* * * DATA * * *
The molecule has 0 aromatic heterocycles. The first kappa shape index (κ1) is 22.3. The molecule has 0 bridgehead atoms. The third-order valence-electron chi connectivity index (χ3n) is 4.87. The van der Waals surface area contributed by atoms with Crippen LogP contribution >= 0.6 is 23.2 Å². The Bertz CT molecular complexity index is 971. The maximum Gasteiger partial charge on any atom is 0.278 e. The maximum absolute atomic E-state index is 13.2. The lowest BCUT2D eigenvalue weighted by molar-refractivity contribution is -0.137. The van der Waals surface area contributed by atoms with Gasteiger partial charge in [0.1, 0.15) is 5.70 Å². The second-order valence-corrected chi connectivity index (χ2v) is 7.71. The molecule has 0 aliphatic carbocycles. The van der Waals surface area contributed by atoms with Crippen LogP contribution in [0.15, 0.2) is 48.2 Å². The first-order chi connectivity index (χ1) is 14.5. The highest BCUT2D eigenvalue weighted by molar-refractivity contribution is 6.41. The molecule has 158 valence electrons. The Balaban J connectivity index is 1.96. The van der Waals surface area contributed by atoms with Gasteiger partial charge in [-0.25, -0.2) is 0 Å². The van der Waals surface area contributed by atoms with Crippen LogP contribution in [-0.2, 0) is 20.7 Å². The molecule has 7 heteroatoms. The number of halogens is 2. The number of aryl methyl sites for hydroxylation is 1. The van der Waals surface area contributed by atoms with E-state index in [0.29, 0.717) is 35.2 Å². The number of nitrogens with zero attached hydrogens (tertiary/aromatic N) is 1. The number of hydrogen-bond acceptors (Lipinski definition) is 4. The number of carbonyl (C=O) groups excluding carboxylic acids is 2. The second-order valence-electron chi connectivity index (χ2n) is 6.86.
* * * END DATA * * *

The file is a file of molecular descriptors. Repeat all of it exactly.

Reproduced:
The molecule has 0 aromatic heterocycles. The first kappa shape index (κ1) is 22.3. The molecule has 0 bridgehead atoms. The third-order valence-electron chi connectivity index (χ3n) is 4.87. The van der Waals surface area contributed by atoms with Crippen LogP contribution >= 0.6 is 23.2 Å². The Bertz CT molecular complexity index is 971. The maximum Gasteiger partial charge on any atom is 0.278 e. The maximum absolute atomic E-state index is 13.2. The lowest BCUT2D eigenvalue weighted by molar-refractivity contribution is -0.137. The van der Waals surface area contributed by atoms with Gasteiger partial charge in [0.1, 0.15) is 5.70 Å². The second-order valence-corrected chi connectivity index (χ2v) is 7.71. The molecule has 0 aliphatic carbocycles. The van der Waals surface area contributed by atoms with Crippen LogP contribution in [0.15, 0.2) is 48.2 Å². The first-order chi connectivity index (χ1) is 14.5. The highest BCUT2D eigenvalue weighted by molar-refractivity contribution is 6.41. The molecule has 158 valence electrons. The Balaban J connectivity index is 1.96. The van der Waals surface area contributed by atoms with Gasteiger partial charge in [-0.25, -0.2) is 0 Å². The van der Waals surface area contributed by atoms with Crippen LogP contribution in [-0.2, 0) is 20.7 Å². The molecule has 7 heteroatoms. The number of halogens is 2. The number of aryl methyl sites for hydroxylation is 1. The van der Waals surface area contributed by atoms with E-state index in [0.29, 0.717) is 35.2 Å². The number of nitrogens with zero attached hydrogens (tertiary/aromatic N) is 1. The number of hydrogen-bond acceptors (Lipinski definition) is 4. The number of carbonyl (C=O) groups excluding carboxylic acids is 2. The second-order valence-electron chi connectivity index (χ2n) is 6.86.